President Bush's fast-forward gave me a flashback. He saw an Iraq becoming democratic like Germany and Japan after World War II. I thought of 1945 and sitting for a souvenir photo in my marine khakis at a Yokosuka studio. I paid in advance for mailing it home. What could I lose? The bills in our hands seemed like Monopoly money in a land our atomic bombs had so recently conquered.
How could the Japanese photographer, the Japanese waiters in the restaurants, the salespeople in the art store where I bought the fold-out book of prints - how could they bear to look at us, let alone serve us in our American uniforms?
Back home I forgot about my reckless investment. Then surface mail brought the print and original metal plate as reliably as Montgomery Ward, which still thrived then. When my folks marveled over the photo quality, which gave me a certain Vermeer look, I guess I was a little ashamed for being surprised at getting value received from an occupied land of former enemies.
But those people resuming their daily lives were no more my enemies than the Germans were then or the Iraqis are now. As for turning their countries into democracies, Germany and Japan were more homogeneous to begin with, some say. Iraq's contending segments may be liberated into chaos.
Yet segmented people remain members of the larger family of humanity. An upside of globalization is a certain connective tissue between the individual and the whole, whatever the lines and colors of the map. It's a wise child who knows where his computer game was programmed. Mass communications reach into the desert and jungle to windup receivers and village TVs. Individual communications leap from keyboard to keyboard, sometimes spreading lies and viruses but also giving the option of shared truth.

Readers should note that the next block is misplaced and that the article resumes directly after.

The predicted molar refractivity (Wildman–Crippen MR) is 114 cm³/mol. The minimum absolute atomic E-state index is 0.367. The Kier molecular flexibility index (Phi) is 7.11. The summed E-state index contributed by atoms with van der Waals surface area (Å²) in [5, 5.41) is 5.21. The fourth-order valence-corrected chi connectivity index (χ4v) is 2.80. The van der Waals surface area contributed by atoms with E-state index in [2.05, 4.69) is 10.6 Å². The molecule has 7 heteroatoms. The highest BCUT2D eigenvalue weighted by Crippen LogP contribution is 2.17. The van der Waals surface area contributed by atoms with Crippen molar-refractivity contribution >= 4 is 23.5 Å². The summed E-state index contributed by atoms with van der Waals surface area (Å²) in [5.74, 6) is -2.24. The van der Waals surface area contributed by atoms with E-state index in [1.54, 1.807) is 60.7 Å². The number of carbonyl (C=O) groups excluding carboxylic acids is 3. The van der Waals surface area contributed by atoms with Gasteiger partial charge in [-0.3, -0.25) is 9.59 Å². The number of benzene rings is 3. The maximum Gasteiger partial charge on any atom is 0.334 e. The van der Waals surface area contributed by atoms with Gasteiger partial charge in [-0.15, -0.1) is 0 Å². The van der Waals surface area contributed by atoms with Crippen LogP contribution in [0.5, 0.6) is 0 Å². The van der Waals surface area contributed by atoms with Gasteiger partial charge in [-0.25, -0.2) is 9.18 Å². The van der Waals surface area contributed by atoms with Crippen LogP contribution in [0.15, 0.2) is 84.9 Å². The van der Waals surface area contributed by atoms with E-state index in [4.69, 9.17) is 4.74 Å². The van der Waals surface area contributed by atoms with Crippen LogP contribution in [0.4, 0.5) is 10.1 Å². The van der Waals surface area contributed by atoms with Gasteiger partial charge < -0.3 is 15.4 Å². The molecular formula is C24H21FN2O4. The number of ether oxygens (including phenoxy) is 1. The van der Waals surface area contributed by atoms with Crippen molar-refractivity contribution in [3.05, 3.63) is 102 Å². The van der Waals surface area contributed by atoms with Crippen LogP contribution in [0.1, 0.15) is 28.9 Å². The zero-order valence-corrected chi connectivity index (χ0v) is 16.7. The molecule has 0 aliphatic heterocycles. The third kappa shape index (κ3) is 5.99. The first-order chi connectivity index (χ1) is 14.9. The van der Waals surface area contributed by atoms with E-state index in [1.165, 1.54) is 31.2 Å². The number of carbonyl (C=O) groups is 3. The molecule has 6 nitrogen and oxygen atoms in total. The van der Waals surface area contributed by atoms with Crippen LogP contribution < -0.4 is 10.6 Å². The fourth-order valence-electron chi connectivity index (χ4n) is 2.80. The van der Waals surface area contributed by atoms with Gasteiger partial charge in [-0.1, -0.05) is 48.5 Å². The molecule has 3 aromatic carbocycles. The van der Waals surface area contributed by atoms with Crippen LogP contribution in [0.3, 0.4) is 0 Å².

To paraphrase a line from long before dotcoms, "If we're so smart, why ain't we rich?" What happened to the nebulous '90s that seemed the threshold of endless wealth? The awakening began before 9/11, and once more I think of my Yokosuka photographer keeping faith with someone he'd never see again.
What if the moguls of the West had been as faithful over big things as this man was over small ones? And, to risk sounding like the "sermonettes" on my parents' cathedral-shaped radio, what if everyone had thought less about "having" and more about loving?
Now we may not feel as jaunty as Robert Frost: "There's always been an Ararat ... To start the world all over at." But children of the Great Depression can testify that the ground is higher than it used to be.
We told plenty of war stories while in uniform but didn't when we were back with a family audience.
Was that true only of World War II? A war so accepted that, as my generation smugly recalled during later conflicts, people lied to get in rather than out of it.
Or is this another time to get the war stories out of our systems? Our peace stories will look back at people acting like family whatever their governments do.